Virtual Phone Provider RingCentral Goes Public
Shares began trading on the New York Stock Exchange on Sept. 27 under the symbol "RNG" and were up markedly on the first day.Virtual enterprise phone system provider RingCentral has been mentioned frequently in the last few months as a candidate to become a publicly traded company, and now that has come to pass. The 10-year-old, San Mateo, Calif.-based company on Sept. 26 revealed the pricing of its initial public offering of 7.5 million shares of its common stock, including 7.42 million from the company and 80,000 shares from selling stockholders, at a price to the public of $13 per share. The shares began trading on the New York Stock Exchange on Sept. 27 under the symbol "RNG." Three hours into the trading day, the stock had risen 42 percent to $18.53. Goldman, Sachs & Co., J.P. Morgan Securities LLC and BofA Merrill Lynch acted as joint book-running managers for the proposed offering, and Allen & Company LLC and Raymond James acted as co-managers.
RingCentral uses the cloud to offer a Web-based phone system for SMBs as an alternative to traditional phone carriers such as AT&T and newcomers such as Google Voice or Ifbyphone.
RingCentral has been successful marketing its less-expensive VOIP (voice over IP) phone platform, which offers preconfigured Linksys IP business phones for workers in small and midsize businesses. RingCentral Office directs enterprises' phone calls through a multitude of devices to reach employees remotely or at their desks.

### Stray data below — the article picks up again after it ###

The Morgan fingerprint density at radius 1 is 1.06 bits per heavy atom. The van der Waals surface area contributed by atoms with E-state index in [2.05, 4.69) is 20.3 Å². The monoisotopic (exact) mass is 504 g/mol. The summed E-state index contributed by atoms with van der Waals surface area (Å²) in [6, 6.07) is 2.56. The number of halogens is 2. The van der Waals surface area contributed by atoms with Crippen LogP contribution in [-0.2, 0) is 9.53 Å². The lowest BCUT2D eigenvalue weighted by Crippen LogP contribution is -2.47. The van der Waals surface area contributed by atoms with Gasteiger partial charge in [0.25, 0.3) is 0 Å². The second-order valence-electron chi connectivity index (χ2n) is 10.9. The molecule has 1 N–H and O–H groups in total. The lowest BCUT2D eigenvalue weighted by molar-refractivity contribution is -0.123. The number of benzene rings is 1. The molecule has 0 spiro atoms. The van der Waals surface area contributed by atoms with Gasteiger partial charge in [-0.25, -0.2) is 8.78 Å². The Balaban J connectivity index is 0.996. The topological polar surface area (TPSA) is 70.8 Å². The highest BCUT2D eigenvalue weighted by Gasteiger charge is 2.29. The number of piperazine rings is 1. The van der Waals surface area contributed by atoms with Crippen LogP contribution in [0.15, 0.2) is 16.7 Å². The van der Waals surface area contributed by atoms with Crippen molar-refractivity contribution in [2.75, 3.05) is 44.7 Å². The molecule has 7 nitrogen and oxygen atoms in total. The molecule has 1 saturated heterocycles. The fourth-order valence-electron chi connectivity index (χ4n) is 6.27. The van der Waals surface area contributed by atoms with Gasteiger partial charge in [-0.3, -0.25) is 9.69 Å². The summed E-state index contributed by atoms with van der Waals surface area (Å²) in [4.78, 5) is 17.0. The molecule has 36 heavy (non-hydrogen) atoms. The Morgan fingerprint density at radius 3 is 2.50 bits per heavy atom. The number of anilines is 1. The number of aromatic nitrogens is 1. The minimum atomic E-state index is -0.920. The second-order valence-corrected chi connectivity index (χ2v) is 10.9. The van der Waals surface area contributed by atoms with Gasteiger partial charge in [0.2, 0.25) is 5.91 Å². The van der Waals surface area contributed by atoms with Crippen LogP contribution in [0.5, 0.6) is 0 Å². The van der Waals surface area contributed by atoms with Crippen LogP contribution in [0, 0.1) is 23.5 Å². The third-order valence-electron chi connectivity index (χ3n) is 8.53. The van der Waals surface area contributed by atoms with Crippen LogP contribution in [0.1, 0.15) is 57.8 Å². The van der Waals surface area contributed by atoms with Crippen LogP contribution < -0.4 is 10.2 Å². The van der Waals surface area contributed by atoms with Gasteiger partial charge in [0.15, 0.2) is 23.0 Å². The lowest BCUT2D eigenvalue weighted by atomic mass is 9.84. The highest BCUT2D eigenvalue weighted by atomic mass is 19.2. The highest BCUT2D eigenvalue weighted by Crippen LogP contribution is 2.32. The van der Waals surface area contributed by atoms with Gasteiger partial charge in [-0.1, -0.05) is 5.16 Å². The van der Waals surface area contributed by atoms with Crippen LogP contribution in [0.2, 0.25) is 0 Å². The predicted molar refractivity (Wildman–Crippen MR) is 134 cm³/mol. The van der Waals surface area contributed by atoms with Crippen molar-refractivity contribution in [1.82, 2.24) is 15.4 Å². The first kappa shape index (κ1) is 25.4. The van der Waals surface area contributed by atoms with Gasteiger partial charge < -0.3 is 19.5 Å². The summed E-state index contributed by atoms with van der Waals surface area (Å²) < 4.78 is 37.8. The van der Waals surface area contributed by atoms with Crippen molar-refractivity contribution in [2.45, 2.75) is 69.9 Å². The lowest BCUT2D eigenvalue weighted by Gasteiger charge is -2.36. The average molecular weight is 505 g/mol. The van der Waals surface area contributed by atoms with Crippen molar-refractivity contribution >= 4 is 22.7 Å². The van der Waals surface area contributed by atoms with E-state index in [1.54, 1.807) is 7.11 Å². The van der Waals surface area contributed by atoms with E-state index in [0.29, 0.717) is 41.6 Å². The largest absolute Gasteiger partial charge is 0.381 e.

The company also said it has granted the underwriters a 30-day option to purchase up to 1,125,000 additional shares of common stock.
Keith Nealon, president and general manager of the cloud division at ShoreTel, said in an email to eWEEK that "the Ring Central IPO is another indication that the demand for cloud-based business phone systems continues to accelerate. "The options for customers are expanding and they have a choice of a broad range of features, service levels and prices available across VoIP service providers. As clients continue to be more comfortable with cloud-based business applications of all types, the market for VoIP will only get bigger." eWEEK Senior Editor Jeff Burt contributed to this story.